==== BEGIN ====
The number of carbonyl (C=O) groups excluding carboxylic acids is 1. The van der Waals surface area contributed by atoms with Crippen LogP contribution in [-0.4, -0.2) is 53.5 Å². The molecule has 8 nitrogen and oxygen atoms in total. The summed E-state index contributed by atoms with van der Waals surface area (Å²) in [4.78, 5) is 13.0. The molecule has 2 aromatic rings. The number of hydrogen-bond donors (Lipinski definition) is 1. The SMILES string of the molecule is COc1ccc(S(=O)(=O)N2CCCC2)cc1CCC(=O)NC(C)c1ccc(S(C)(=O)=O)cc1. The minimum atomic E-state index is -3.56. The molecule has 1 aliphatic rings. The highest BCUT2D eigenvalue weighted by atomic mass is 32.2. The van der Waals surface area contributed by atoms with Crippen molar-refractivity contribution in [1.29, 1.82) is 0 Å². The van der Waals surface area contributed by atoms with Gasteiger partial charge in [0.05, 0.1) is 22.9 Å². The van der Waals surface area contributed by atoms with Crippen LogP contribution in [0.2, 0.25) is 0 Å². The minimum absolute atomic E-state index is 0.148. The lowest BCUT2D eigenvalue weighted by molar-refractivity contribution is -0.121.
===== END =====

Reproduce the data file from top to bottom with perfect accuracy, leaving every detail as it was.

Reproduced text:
The number of carbonyl (C=O) groups excluding carboxylic acids is 1. The van der Waals surface area contributed by atoms with Crippen LogP contribution in [-0.4, -0.2) is 53.5 Å². The molecule has 8 nitrogen and oxygen atoms in total. The summed E-state index contributed by atoms with van der Waals surface area (Å²) in [4.78, 5) is 13.0. The molecule has 2 aromatic rings. The number of hydrogen-bond donors (Lipinski definition) is 1. The SMILES string of the molecule is COc1ccc(S(=O)(=O)N2CCCC2)cc1CCC(=O)NC(C)c1ccc(S(C)(=O)=O)cc1. The minimum atomic E-state index is -3.56. The molecule has 1 aliphatic rings. The highest BCUT2D eigenvalue weighted by atomic mass is 32.2. The van der Waals surface area contributed by atoms with Crippen molar-refractivity contribution in [1.29, 1.82) is 0 Å². The van der Waals surface area contributed by atoms with Gasteiger partial charge in [0.05, 0.1) is 22.9 Å². The van der Waals surface area contributed by atoms with Crippen LogP contribution in [0.2, 0.25) is 0 Å². The minimum absolute atomic E-state index is 0.148. The lowest BCUT2D eigenvalue weighted by molar-refractivity contribution is -0.121.